A reflection by Fr. Dave Warren, S.F.M., for the Sixth Sunday of Easter. First Reading: Acts 15.1-2, 22-29; Second Reading: Revelations 21.10-14, 22-23; Gospel: John 14.23-29
I continue to be amazed at how often people use cell phones. I have a cell phone myself. I take it with me in the car in case my car breaks down and I have to call CAA. But I rarely make calls on it. I use my cell phone mostly as an alarm clock.
I see people talking on their cell phones while out walking, and even when they are crossing the street. I see people on their cell phones on the bus and on the train. I ask myself what it all means. Does it mean that people have a message that can’t wait? Or does it mean that people can’t bear to be alone with their own thoughts? Or does it simply mean that people want to connect with others?
There is no intimacy between persons without presence. But neither is there intimacy without absence. The cell phone service providers, of course, don’t want us to know this. They would have us believe that intimacy demands instant communication anytime and anywhere. It doesn’t. Intimacy demands a certain degree of absence.
Intimacy between persons is a rhythm of presence and absence. Married couples know this. They know that they need to spend time together, but they also need time apart. Friends also know this. Brothers and sisters know it, too. The branches all grow from the same trunk, but if you try to force them together, they will snap.
In today’s Gospel, Jesus talks about absence and presence. Absence: “I am going away.” Presence: “I am coming to you” (John 14.28).
Jesus has gone away (John 14.28). We no longer know him in the flesh. We do not know Jesus as His contemporaries knew him. But we do know him in a different way. St. Paul says, “Even if we did once know Christ in the flesh, that is not how we know him now” (II Corinthians 5.16). We know Jesus in the Spirit.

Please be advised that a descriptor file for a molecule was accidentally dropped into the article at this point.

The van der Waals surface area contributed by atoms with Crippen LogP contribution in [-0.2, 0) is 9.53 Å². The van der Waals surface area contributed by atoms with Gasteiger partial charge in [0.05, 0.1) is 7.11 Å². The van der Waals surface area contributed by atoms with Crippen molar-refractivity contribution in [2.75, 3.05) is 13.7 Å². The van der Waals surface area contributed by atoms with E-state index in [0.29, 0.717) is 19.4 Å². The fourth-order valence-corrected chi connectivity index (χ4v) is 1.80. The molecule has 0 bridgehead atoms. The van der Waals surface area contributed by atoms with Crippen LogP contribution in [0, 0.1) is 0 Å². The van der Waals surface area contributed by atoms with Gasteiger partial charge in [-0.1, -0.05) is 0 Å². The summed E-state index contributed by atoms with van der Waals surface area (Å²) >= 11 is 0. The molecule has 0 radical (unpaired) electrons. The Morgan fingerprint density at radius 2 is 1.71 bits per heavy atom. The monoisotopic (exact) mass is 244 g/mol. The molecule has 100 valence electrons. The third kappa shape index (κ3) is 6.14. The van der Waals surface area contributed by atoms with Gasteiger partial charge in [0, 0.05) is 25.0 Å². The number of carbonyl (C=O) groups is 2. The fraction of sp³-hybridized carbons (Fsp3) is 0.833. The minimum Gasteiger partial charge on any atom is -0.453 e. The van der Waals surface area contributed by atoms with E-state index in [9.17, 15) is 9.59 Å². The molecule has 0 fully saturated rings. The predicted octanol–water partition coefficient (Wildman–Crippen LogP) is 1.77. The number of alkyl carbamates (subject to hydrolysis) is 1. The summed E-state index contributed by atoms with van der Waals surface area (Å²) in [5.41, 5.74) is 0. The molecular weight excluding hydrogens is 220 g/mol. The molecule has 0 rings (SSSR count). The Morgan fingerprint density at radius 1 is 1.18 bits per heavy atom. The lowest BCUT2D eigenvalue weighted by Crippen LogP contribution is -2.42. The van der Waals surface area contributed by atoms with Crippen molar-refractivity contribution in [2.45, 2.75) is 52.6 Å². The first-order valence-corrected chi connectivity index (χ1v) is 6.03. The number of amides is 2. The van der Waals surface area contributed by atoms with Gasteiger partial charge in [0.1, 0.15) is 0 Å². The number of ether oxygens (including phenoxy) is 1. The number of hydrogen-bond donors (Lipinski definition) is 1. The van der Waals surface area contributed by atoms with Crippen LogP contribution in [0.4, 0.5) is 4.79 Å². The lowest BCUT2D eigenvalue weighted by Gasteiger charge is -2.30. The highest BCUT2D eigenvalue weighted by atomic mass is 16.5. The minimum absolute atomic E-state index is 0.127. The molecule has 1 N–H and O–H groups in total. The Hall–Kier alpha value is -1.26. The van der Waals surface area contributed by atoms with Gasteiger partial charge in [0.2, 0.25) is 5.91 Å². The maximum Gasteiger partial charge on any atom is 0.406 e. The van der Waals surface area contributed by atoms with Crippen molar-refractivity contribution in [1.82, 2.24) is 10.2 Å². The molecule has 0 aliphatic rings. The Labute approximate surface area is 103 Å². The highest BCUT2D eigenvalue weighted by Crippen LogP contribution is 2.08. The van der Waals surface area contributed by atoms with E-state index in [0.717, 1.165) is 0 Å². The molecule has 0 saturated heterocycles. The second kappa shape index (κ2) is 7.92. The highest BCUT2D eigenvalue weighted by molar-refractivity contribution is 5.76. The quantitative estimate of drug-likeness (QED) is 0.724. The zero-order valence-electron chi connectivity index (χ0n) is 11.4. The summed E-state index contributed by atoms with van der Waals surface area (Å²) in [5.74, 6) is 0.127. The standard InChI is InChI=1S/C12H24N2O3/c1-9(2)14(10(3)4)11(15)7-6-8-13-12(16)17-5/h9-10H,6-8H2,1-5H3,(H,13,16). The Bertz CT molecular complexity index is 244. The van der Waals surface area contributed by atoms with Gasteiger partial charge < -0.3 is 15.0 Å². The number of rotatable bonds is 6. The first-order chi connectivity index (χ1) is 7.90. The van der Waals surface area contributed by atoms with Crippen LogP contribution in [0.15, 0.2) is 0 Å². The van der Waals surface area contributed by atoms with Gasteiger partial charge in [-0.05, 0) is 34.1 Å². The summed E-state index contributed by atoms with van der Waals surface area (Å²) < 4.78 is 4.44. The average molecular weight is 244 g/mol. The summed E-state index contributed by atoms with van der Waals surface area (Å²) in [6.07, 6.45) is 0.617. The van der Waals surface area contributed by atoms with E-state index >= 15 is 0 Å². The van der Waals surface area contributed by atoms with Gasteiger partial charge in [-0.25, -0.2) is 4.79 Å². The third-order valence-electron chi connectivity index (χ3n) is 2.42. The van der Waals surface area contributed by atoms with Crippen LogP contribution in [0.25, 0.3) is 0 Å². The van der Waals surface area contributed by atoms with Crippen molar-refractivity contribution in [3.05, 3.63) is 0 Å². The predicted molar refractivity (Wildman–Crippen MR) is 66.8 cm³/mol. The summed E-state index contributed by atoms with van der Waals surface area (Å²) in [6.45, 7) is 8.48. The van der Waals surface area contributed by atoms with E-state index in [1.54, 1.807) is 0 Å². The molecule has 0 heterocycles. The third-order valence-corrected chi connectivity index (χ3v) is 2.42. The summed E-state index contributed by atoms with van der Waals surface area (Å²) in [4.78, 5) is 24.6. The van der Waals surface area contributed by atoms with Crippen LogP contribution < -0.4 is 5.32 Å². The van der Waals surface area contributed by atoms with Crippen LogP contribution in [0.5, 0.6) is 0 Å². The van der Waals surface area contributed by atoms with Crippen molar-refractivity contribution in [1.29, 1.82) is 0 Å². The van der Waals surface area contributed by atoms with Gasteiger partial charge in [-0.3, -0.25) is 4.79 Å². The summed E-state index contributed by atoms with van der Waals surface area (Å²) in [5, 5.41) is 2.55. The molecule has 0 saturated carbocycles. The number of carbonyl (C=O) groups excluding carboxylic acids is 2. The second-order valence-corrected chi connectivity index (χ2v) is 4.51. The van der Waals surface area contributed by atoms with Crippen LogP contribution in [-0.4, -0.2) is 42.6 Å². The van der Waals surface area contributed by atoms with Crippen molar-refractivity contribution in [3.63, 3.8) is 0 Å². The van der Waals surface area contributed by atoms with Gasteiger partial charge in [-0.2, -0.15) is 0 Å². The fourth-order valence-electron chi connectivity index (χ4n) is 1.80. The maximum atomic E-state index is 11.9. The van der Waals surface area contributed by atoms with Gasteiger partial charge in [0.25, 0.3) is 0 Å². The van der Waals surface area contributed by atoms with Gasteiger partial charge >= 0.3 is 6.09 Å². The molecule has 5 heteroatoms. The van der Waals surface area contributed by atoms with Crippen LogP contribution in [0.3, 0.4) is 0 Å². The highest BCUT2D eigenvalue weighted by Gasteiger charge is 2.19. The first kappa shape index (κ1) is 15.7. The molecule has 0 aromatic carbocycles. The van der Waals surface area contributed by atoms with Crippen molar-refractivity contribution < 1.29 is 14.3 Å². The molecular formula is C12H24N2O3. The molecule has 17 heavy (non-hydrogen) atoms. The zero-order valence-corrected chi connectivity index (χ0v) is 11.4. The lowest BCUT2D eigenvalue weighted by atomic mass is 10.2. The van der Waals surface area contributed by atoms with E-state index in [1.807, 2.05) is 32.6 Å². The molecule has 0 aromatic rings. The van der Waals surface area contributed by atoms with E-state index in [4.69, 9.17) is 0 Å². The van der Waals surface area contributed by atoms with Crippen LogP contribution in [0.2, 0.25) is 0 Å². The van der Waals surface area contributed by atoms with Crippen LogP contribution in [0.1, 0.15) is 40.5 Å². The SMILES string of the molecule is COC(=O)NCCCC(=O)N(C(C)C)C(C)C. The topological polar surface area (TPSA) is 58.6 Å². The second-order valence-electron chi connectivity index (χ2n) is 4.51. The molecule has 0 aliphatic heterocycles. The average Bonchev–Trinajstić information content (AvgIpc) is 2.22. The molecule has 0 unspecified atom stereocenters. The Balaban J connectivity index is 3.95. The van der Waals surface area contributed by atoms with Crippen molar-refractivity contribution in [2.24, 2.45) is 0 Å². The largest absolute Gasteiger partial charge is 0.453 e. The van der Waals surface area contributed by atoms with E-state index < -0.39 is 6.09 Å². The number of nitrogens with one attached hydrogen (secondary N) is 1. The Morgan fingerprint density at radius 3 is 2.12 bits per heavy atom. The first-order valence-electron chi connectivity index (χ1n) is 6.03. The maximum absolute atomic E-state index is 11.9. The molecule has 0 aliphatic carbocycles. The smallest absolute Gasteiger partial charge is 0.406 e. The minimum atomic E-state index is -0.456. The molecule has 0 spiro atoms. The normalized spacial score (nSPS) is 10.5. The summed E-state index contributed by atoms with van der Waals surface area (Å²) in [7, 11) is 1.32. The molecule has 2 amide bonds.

Jesus remains with us, the community of His disciples, as we journey through history, and as we encounter new questions and new problems.
The people of Palestine in the first century knew Jesus in the flesh. They heard Him speak to the realities of life in 1st century Palestine. Jesus speaks to us of the realities of life in 21st century Canada. Jesus remains with us, the community of His disciples, as we journey through history, and as we encounter new questions and new problems. In today’s Gospel, Jesus says, “The Advocate, the Holy Spirit, whom the Father will send in my name, will teach you everything, and remind you of all that I have said to you” (John 14.26).
We see the Advocate at work in today’s first reading. His disciples encounter a question that had not arisen during the earthly life of Jesus. During his ministry in Palestine, Jesus preached only to Jewish people. After his resurrection, Gentiles—that is to say, non-Jews—wanted to become his followers. The question arose: Would these Gentile converts have to follow the entire Jewish law including circumcision and kosher food? As we hear in today’s first reading, the leaders of the Church decided that Gentile converts did not have to follow the entire Jewish law.
And so it is as the Church journeys through history. The Advocate gives to the Church the mind of Jesus as we encounter issues which Jesus-in-the-flesh did not encounter, issues such as physician-assisted dying, new reproductive technologies, capitalism, nuclear weapons, and the ecological crisis. On these and other questions, the Advocate speaks through the Pope and the bishops and gives us the mind of Jesus for our own time and place.
“The Advocate, the Holy Spirit, whom the Father will send in my name, will teach you everything” (John 14.26).
This doesn’t mean that the Advocate reveals to us new things. It means that the Advocate gives us new insights into the words of Jesus. We discover deeper meaning in the words of Jesus. We grow in our understanding of the words of Jesus.
For example, St. Paul accepted slavery as a fact of life. He advised Christian slaves to obey their masters and urged Christian masters to treat their slaves humanely. He accepted slavery as a social institution. Today we see slavery itself as contrary to the mind of Jesus.
The history of the Church is a history of remembering; it’s a history of remembering Jesus and what He did. That’s why we come together every Sunday. But the history of the Church is also a history of forgetting.
The Advocate reminds us of what we have forgotten. He reminds us through other people. The Advocate reminds us through Christians of other denominations. Quakers, for example, remind us of the teaching of Jesus on nonviolence. The Advocate reminds us through peoples of other faiths. Buddhists, for example, remind us of the need for detachment from passing things. The Advocate even reminds us through atheists. Marxists, for example, remind us that Christianity can be an unwitting accomplice of capitalism.
“The Advocate, the Holy Spirit, whom the Father will send in my name, will teach you everything” (John 14.26). Jesus is out of sight. But we’re still in communication.